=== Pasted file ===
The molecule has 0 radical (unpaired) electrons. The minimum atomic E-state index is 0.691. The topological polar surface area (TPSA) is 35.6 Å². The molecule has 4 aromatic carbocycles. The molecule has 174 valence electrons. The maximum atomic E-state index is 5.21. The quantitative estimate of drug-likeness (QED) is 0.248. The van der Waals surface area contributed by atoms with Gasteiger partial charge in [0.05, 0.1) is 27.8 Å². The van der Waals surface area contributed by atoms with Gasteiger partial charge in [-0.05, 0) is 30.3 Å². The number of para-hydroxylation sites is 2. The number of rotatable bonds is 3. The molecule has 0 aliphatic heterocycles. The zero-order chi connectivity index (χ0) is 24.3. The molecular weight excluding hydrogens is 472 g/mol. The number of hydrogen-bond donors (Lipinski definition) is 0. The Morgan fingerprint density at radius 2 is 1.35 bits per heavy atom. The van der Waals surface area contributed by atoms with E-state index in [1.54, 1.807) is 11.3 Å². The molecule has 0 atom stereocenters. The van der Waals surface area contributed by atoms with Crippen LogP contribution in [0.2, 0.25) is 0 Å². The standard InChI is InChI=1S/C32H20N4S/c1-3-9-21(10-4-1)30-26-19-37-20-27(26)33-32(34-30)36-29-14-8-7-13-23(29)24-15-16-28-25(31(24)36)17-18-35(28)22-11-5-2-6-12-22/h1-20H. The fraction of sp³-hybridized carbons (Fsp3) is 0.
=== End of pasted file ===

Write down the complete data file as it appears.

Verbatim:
The molecule has 0 radical (unpaired) electrons. The minimum atomic E-state index is 0.691. The topological polar surface area (TPSA) is 35.6 Å². The molecule has 4 aromatic carbocycles. The molecule has 174 valence electrons. The maximum atomic E-state index is 5.21. The quantitative estimate of drug-likeness (QED) is 0.248. The van der Waals surface area contributed by atoms with Gasteiger partial charge in [0.05, 0.1) is 27.8 Å². The van der Waals surface area contributed by atoms with Gasteiger partial charge in [-0.05, 0) is 30.3 Å². The number of para-hydroxylation sites is 2. The number of rotatable bonds is 3. The molecule has 0 aliphatic heterocycles. The zero-order chi connectivity index (χ0) is 24.3. The molecular weight excluding hydrogens is 472 g/mol. The number of hydrogen-bond donors (Lipinski definition) is 0. The Morgan fingerprint density at radius 2 is 1.35 bits per heavy atom. The van der Waals surface area contributed by atoms with E-state index in [1.54, 1.807) is 11.3 Å². The molecule has 0 atom stereocenters. The van der Waals surface area contributed by atoms with Crippen LogP contribution in [0.2, 0.25) is 0 Å². The standard InChI is InChI=1S/C32H20N4S/c1-3-9-21(10-4-1)30-26-19-37-20-27(26)33-32(34-30)36-29-14-8-7-13-23(29)24-15-16-28-25(31(24)36)17-18-35(28)22-11-5-2-6-12-22/h1-20H. The fraction of sp³-hybridized carbons (Fsp3) is 0.